- Appearance of Impropriety Award: Rep. Steve Scalise (R-La), Republican Whip. It is not certain yet whether Scalise knowingly spoke to a group of white supremacists in 20o2, inadvertently spoke to the group, or just spoke to another group meeting in the same venue before the David Duke-affiliated group of racists started comparing sheets. It isn’t even clear that Scalise knows, but everyone should agree that it looks awful no matter how you categorize it, making the fiasco a classic appearance of impropriety situation. If the Republicans were smart, they would dump him.
Unethical Attire of the Year
Unethical Political Candidate of the Year
Wisconsin Democratic gubernatorial candidate Mary Burke, whose campaign materials were largely plagiarized from the materials other candidates.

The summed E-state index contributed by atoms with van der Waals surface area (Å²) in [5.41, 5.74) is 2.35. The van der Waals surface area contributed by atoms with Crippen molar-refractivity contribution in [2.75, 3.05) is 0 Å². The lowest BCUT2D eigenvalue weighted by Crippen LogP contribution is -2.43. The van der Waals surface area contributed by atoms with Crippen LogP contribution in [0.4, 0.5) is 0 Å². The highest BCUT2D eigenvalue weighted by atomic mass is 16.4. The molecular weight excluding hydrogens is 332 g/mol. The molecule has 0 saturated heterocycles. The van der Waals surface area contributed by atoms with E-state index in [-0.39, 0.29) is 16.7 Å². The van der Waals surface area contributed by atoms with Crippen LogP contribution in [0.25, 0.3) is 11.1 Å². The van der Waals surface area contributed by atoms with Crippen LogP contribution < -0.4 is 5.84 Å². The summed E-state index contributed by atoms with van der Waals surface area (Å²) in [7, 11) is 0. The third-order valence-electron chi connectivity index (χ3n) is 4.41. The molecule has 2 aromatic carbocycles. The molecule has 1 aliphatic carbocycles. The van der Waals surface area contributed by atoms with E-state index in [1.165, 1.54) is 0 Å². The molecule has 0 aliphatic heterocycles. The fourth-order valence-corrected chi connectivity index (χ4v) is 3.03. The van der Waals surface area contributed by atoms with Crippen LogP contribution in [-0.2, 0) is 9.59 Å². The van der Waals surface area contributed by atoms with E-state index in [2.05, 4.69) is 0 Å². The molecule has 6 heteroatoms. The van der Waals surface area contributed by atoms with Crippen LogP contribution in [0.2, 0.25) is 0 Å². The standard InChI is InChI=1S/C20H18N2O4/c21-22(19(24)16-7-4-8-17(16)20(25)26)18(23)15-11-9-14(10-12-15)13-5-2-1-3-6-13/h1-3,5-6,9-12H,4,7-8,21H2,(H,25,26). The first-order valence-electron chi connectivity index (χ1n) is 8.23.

Ethically Clueless Voters of the Year
New York’s 11th Congressional District, which contains Staten Island and parts of Brooklyn. These alert and ethical citizens sent back to Washington thuggish and crooked Rep. Michael Grimm (R), then facing a 20-count indictment by federal authorities for fraud, federal tax evasion, and perjury, having earlier distinguished himself by threatening to kill a reporter and being recorded doing so.
Unethical Advertising of the Year
Public Service Announcement Division:
TV Program Division:
The Discovery Channel’s campaign for “Eaten Alive!” which did not, in fact, feature anyone being “eaten alive,” or at all.
Private Sector Product Division:
Halos. Or perhaps this is the Child Abuse Division:
Political Campaign Division:
Wendy Davis, Democratic candidate for Texas Governor, offered an ad attacking her wheelchair- bound opponent that 1) appealed to bias against the disabled 2) misrepresented the duties of a state attorney general 3) misrepresented the facts of the cases the ad referred to and 4) deceived the public regarding the ethical duties of lawyers, which Davis, a lawyer, presumably understands. Continue reading